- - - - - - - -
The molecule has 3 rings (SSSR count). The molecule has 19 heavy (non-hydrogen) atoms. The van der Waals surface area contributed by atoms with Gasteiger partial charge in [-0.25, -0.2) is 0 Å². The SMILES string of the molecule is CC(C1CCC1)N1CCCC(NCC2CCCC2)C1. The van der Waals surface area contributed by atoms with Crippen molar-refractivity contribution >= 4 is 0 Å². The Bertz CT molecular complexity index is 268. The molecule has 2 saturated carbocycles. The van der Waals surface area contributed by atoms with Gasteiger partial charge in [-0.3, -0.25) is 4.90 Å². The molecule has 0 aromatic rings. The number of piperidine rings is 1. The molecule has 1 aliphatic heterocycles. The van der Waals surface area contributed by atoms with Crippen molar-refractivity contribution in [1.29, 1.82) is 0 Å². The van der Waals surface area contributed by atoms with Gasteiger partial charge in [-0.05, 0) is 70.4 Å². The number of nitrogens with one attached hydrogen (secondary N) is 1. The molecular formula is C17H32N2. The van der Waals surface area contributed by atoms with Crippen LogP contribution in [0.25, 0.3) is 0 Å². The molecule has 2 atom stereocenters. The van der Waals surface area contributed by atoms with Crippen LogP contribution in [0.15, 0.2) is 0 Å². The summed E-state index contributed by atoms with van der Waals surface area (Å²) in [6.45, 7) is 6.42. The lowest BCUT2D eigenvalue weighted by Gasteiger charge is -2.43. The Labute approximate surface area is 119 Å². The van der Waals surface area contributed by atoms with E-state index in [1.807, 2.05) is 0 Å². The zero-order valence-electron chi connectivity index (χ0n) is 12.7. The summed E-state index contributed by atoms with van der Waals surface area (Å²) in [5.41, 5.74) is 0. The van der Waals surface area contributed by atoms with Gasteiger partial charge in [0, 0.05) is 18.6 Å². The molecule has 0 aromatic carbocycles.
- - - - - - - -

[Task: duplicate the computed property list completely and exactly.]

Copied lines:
The molecule has 3 rings (SSSR count). The molecule has 19 heavy (non-hydrogen) atoms. The van der Waals surface area contributed by atoms with Gasteiger partial charge in [-0.25, -0.2) is 0 Å². The SMILES string of the molecule is CC(C1CCC1)N1CCCC(NCC2CCCC2)C1. The van der Waals surface area contributed by atoms with Crippen molar-refractivity contribution >= 4 is 0 Å². The Bertz CT molecular complexity index is 268. The molecule has 2 saturated carbocycles. The van der Waals surface area contributed by atoms with Gasteiger partial charge in [-0.3, -0.25) is 4.90 Å². The molecule has 0 aromatic rings. The number of piperidine rings is 1. The molecule has 1 aliphatic heterocycles. The van der Waals surface area contributed by atoms with Crippen molar-refractivity contribution in [1.29, 1.82) is 0 Å². The van der Waals surface area contributed by atoms with Gasteiger partial charge in [-0.05, 0) is 70.4 Å². The number of nitrogens with one attached hydrogen (secondary N) is 1. The molecular formula is C17H32N2. The van der Waals surface area contributed by atoms with Crippen LogP contribution in [0.25, 0.3) is 0 Å². The molecule has 2 atom stereocenters. The van der Waals surface area contributed by atoms with Crippen LogP contribution in [0.15, 0.2) is 0 Å². The summed E-state index contributed by atoms with van der Waals surface area (Å²) in [6.45, 7) is 6.42. The lowest BCUT2D eigenvalue weighted by Gasteiger charge is -2.43. The Labute approximate surface area is 119 Å². The van der Waals surface area contributed by atoms with E-state index in [1.807, 2.05) is 0 Å². The zero-order valence-electron chi connectivity index (χ0n) is 12.7. The summed E-state index contributed by atoms with van der Waals surface area (Å²) in [5.41, 5.74) is 0. The van der Waals surface area contributed by atoms with Gasteiger partial charge in [0, 0.05) is 18.6 Å². The molecule has 0 aromatic carbocycles.